gene.heskett at verizon.net
Wed Dec 8 18:43:49 UTC 2004
On Tuesday 07 December 2004 21:24, Jeff Kinz wrote:
>On Tue, Dec 07, 2004 at 06:04:14PM -0800, Rick Stevens wrote:
>> Gene Heskett wrote:
>> > Another that bears blocking completely is 22.214.171.124/24 as its
>> > 100% spam of the non-edible variety. Ditto for 126.96.36.199/24.
>> > Anybody else have any more to contribute?
>> Whoa, buddy. The entire 188.8.131.52/8 is NOT a spam source. We have
>> a /19 in that space and we're not spammers.
>Rick (As usual) has a valid point.
>Hotmail is in that range:
>(OK - they may be Korean spammers.... ;-)
>NetRange: 184.108.40.206 - 220.127.116.11 OrgName: MS Hotmail OrgID:
>XO Communication also in that range:
>NetRange: 18.104.22.168 - 22.214.171.124
>Pangea in Canada
>NetRange: 126.96.36.199 - 188.8.131.52
>"/24" mask blocking hits large chunks. You may want to do something
>more finely grained.
Humm is that not t'other way around? Its my understanding that a /24
means the first 24 bits are valid, and a /8 would lock only on the
leftmost 8 bit number of the quad.
Understand that I'm talking in an extremely historical sense about
this. In the time when my only tool to filter this was an ip
comparator, I wrote a prefilter that would track the good vs bad
emails from any /8 address block. Tested against known good
addresses it worked just fine, so I let it run for a week using the
64.xx.xx.xx/8 trigger and inspected each mail it caught for validity.
Of the nearly 5000 checked in that week, it properly stashed them all
in the spam folder, and did not trigger any as non-spam. I checked
everyone it caught. Bored me to tears or made me laugh my head
off with the miss-spellings and general mangling of the 'engrish'
language that came thru. As I was on a dialup via long distance at
the time, I figured those 5000 messages (on a 14.4 modem, I did say
this was historical didn't I?) cost me about a 20 dollar bill just in
the ld time. So for those that claim html doesn't hurt, that also
adds to the online time that an ld user has to pay for in addition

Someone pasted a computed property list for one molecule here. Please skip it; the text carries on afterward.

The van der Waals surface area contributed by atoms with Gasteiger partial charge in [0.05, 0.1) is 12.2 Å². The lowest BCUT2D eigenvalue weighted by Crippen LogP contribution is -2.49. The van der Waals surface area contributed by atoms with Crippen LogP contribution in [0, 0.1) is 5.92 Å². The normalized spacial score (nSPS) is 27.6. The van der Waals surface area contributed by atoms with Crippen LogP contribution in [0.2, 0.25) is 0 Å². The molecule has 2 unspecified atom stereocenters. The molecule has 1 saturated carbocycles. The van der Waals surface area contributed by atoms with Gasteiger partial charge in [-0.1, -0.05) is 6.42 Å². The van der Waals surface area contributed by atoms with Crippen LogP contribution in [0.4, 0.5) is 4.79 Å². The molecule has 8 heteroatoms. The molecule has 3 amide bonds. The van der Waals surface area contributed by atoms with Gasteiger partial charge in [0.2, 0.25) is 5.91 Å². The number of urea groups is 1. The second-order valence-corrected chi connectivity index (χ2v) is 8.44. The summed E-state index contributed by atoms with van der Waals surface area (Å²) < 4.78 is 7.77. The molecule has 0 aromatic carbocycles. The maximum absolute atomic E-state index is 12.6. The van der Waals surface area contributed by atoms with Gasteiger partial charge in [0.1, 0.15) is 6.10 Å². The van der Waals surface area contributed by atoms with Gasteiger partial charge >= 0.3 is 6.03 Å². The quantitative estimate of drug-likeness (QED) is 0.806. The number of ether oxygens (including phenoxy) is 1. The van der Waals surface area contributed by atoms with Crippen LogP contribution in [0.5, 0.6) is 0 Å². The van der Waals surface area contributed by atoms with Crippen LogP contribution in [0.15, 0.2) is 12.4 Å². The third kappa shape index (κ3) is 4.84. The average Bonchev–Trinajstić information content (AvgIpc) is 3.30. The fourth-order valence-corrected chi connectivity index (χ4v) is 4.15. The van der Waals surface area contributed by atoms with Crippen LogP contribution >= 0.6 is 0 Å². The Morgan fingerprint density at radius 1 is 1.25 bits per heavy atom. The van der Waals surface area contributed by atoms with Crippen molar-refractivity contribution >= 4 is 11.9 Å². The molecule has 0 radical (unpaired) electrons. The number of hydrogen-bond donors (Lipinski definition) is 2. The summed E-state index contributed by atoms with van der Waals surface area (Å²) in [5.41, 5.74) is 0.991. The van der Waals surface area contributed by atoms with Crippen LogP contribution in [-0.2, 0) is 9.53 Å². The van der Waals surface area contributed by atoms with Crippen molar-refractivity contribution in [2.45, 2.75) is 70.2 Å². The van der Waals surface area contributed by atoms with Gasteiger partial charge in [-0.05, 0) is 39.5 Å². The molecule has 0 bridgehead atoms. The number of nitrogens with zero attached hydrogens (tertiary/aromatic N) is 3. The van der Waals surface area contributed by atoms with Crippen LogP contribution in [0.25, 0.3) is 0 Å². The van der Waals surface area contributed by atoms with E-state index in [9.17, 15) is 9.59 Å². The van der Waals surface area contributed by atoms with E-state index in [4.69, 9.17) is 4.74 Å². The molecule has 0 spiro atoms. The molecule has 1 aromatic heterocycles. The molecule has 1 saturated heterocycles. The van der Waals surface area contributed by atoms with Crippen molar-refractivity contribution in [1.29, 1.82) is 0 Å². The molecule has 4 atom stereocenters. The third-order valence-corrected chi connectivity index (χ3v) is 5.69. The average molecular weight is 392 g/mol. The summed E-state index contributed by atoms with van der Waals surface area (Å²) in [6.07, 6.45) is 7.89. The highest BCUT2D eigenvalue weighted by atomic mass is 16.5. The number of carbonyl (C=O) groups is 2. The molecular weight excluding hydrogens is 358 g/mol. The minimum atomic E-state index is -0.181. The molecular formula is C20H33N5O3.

to his his ISP connection.
I left that block filtered, and went on to 218 and wiped it out too.
ISTR I had the 62 block, the 211, 213 and the 69 blocks in there
too, but many with /16 or /24 qualifiers. But I don't recall at this
late date where they came from. Memory, second thing to go you
I do recall that it came to a screeching halt when korea, refusing
to do anything about it, managed to get the whole country on a couple
of temporary 10 day black holes. Talk about gored oxen. The silence
Now of course they're concentrating on phishing, and getting damned
good at it.
Now we have considerably better filters, like spamassassin, and I
don't pay that much attention to the src ip now. However, if they
ever bring back the wanted, dead or alive posters from yesteryear,
I'd go out and do some serious bounty hunting. But TPTB don't
seem to want to count the cost to us since the cost to us is a profit
to someone else and they're all for that, yessiree Bob.
"There are four boxes to be used in defense of liberty:
soap, ballot, jury, and ammo. Please use in that order."
-Ed Howdershelt (Author)
99.30% setiathome rank, not too shabby for a WV hillbilly
Yahoo.com attorneys please note, additions to this message
by Gene Heskett are:
Copyright 2004 by Maurice Eugene Heskett, all rights reserved.
More information about the users